The other day I gave you the 10 Secrets for a Successful Sales Meeting. Now I’m going to dig into each secret deeper.
Secret #1 — Spend time on one specific issue.
People who are successful get that way because they’re focused. They attack issues with a laser-like focus and are committed to seeing the situation through to the end. This same thing should apply to how we deal with major sales programs or any major issue the sales force is facing.
Too many times the agenda of a sales meeting winds up getting filled with far too many items. What winds up happening is it becomes a huge checklist you’re merely racing through to complete in the time you have. When you wind up doing this, you accomplish nothing.
The salespeople leave even more confused than before.
The best way to carry out the single specific task is by having one salesperson at each meeting offer up one issue or opportunity they’re facing — and then have the rest of the team brainstorm solutions.
You’ll be amazed at how effective this process is once people begin to see results. The best way to do this is by allocating 15 minutes to the entire process. The salesperson presenting the opportunity is given one minute to share the situation. Do not waver from that, as time is valuable!
Then give the rest of the team 12 minutes to openly discuss the issue. Again, limit it to 12 minutes. Final two minutes is given to the salesperson who presented the situation to then recap what they heard and how they will use it.
This 15-minute approach to problem solving is incredibly effective.
I’ve shared this approach with sales managers and have used it myself on many occasions with teams. Once a sales team gets used to this 15 minute problem solving drill, you will have no problem finding salespeople who want to offer up an opportunity for discussion.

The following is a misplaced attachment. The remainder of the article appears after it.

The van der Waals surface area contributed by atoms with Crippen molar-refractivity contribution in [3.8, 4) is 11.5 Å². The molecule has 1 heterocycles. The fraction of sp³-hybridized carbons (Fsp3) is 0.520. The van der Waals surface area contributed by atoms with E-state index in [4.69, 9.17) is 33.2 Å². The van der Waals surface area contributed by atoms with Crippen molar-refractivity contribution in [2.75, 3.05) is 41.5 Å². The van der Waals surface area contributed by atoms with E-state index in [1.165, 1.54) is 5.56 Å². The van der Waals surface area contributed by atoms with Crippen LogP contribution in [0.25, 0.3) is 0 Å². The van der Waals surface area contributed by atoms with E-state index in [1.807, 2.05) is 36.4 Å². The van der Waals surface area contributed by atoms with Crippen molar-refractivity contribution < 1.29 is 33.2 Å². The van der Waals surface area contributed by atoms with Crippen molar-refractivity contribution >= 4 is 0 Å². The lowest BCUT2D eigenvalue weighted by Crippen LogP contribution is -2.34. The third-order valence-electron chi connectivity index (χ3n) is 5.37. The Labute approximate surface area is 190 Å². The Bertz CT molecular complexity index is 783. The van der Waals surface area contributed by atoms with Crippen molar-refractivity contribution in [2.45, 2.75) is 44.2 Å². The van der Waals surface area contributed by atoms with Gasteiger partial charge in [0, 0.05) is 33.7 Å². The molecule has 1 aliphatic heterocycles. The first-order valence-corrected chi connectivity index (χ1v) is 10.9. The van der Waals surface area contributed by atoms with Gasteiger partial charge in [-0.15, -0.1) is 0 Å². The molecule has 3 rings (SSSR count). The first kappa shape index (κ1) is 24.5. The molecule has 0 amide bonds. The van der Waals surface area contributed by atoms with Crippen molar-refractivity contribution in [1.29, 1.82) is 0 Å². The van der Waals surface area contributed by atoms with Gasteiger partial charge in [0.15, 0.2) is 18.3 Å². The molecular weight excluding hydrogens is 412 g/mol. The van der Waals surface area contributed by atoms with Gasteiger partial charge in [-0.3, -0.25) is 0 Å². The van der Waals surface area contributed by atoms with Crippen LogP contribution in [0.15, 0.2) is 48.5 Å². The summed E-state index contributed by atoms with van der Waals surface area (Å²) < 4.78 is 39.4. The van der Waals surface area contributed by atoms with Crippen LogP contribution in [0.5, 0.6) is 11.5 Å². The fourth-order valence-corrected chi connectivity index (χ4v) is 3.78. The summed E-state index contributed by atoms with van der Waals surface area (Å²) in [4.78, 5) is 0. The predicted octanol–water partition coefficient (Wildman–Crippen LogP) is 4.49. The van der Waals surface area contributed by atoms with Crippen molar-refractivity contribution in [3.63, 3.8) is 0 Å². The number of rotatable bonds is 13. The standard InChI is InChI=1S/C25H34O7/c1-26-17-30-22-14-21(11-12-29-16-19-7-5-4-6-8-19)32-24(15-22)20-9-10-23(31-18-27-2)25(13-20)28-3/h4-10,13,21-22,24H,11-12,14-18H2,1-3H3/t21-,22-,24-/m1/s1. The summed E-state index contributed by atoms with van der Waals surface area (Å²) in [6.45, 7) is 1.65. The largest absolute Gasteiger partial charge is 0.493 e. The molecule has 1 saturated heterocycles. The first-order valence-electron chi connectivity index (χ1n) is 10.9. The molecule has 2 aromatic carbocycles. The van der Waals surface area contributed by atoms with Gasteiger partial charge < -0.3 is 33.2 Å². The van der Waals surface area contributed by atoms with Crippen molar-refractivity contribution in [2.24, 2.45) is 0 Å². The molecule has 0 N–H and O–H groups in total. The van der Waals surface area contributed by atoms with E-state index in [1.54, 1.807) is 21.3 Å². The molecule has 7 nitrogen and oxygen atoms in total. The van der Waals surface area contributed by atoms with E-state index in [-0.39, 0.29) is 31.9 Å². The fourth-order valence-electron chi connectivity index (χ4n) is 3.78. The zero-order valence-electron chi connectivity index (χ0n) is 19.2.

If you can’t for one reason or another use the idea I’ve described above, then you can use the more traditional approach of time allocation by setting aside enough time for the issue you deem the most important.
Allow time for the sales team to discuss their concerns, and most important of all, make sure to bring the discussion and the topic to a defined close. It is vital that people understand the expectations and are held accountable for any follow-up actions.
I’ve found if salespeople leave a sales meeting with only one clear objective they understand well, the success they have will far exceed the salesperson who leaves a meeting with a laundry list of items they don’t understand.
Use the outcomes and expectations of this specific topic as a key point to follow-up on the next time you meet.
Results will always increase when salespeople know they’re being held accountable. The key difference is they will more readily embrace what they’re going to be held accountable for when they feel they have been able to contribute to the process.
Both of these approaches are effective, and many sales managers embrace both in each sales meeting.
Copyright 2012, Mark Hunter “The Sales Hunter.” Sales Motivation Blog.